The public trust doctrine means that the state holds these waters and soils beneath them in trust for the public for the protection of preferred or dedicated public trust uses of navigation, fishing, boating, swimming, bathing, drinking water, and other recreation. There can be no disposition, transfer, conveyance, occupancy or use of any kind of these public trust waters and the soils beneath them, unless there is a statute or law that expressly authorizes that action.

The State and Enbridge must first obtain authorization under the GLSLA for the public-private partnership to establish a long-term agreement for the 99-year lease and occupancy agreement for a tunnel or pipeline in or through the soils and bottomlands of the Straits of Mackinac.

FLOW, as well as a coalition of state-wide public interest organization making up the Oil & Water Don’t Mix campaign, contends that boring an oil tunnel in and through the soils for an oil tunnel is not only subject to these public trust laws, but that crude oil pipelines in the or under the Great Lakes are not a solution given the risks and threats to the Great Lakes, its people, businesses, and communities. FLOW, OWDM, and other communities and organizations have also called for the shutdown of the 67-year old existing line 5 because of the immediate threat to the Straits and the risks posed by the pipeline’s more than 400 stream and river crossings in the Upper and Lower Peninsulas. Enbridge’s proposal to allow electrical lines and other infrastructure to occupy the proposed oil pipeline tunnel is a bad idea that poses an explosion risk. There is adequate capacity in the thousands of miles of the Enbridge crude oil pipeline system to meet its needs for Michigan and Canada without the perilous existing Line 5 or crude oil tunnel for another 67 years.

For more information, see FLOW’s:


Chronicling FLOW’s Accomplishments in 2019

Powered by our supporters, FLOW had quite a year in 2019.

Our legal advocacy work to restore the rule of law made a big impact at the state level. Michigan’s new Attorney General Dana Nessel filed a public trust lawsuit on June 27 to revoke the 1953 easement that conditionally authorizes Enbridge to operate its 66-year-old Line 5 oil pipelines in the Straits of Mackinac.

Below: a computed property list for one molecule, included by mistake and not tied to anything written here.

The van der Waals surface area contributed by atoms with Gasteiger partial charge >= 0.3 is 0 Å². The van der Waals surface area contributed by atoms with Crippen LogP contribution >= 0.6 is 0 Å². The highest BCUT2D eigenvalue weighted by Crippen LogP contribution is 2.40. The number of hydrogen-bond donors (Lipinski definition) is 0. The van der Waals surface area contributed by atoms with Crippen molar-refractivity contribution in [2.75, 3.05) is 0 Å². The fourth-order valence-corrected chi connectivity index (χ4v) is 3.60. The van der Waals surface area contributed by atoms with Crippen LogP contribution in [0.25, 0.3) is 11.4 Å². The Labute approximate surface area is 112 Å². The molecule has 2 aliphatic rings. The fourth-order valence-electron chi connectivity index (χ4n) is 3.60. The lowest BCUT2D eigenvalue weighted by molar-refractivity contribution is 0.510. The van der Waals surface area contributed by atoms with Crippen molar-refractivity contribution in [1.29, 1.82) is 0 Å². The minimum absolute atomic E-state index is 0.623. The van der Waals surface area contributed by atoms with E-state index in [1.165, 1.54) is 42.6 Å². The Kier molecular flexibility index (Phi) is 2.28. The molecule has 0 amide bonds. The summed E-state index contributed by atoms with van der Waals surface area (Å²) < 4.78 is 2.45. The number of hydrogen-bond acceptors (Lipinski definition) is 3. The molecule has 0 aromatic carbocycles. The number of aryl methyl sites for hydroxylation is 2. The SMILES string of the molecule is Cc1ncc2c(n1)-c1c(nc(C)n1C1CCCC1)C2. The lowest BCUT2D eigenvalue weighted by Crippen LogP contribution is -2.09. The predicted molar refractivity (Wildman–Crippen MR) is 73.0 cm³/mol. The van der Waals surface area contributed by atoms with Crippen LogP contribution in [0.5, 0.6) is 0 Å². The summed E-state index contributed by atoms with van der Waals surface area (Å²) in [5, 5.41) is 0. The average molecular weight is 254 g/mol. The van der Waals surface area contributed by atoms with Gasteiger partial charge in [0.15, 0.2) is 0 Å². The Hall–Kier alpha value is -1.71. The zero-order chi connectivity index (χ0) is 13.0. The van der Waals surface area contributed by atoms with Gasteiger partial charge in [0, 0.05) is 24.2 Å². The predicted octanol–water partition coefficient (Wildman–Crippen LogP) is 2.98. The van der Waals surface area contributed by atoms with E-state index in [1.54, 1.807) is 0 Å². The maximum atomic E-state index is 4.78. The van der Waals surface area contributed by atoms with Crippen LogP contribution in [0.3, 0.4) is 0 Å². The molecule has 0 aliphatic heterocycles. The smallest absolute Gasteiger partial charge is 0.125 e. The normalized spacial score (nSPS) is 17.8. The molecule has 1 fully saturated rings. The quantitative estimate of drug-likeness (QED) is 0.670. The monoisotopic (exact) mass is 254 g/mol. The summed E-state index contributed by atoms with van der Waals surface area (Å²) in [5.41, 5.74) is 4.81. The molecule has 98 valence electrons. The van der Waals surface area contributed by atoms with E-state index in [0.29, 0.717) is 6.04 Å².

“This is a watershed moment in the battle to decommission Line 5, prevent a catastrophic oil spill, and protect the Great Lakes, an economic engine for our state and the source of drinking water for millions,” said FLOW executive director Liz Kirkwood about Nessel’s bold legal action.

On December 3, the Michigan Court of Appeals nullified a lower court order that would have allowed the bottled water giant Nestlé to build an industrial booster pump facility to remove millions of gallons of groundwater per year from Osceola Township. The court affirmed that bottled water is neither an “essential public service” nor a “public water supply”.

“Bottled water diversion and export operations can no longer be paraded as public,” said FLOW founder and president Jim Olson. “The purpose of the bottled water industry has only one purpose—maximum profit off the sale of packaged public water.”

Meanwhile, a bill has been introduced in Lansing by Rep. Yousef Rabhi that extends public trust protection to groundwater and mandates that the state protect that water.

Our work has had a national impact as well. In February, the United States Supreme Court reaffirmed that we have a public trust right to walk the Great Lakes shorelines below the natural high water mark of private property, when it declined to hear an Indiana case filed by riparian land owners. Jim Olson was involved in the original case.

 

Education and protective policy

FLOW launched several education campaigns in 2019 including a Groundwater Awareness Week, what it is and why it matters; the Michigan Septic Summit on Nov. 6 that convened parties from public health officials to realtors to watershed nonprofits to generate new partnerships and build political will to pass a statewide septic code; an environmental economics project and four policy briefs by former FLOW board chair Skip Pruss about the benefits of government regulation to protect the environment and public health; and a Public Trust month in July that included a “Great Lakes Passport” and a month-long series of videos that featured the public answering the question: “Who owns the Great Lakes?”.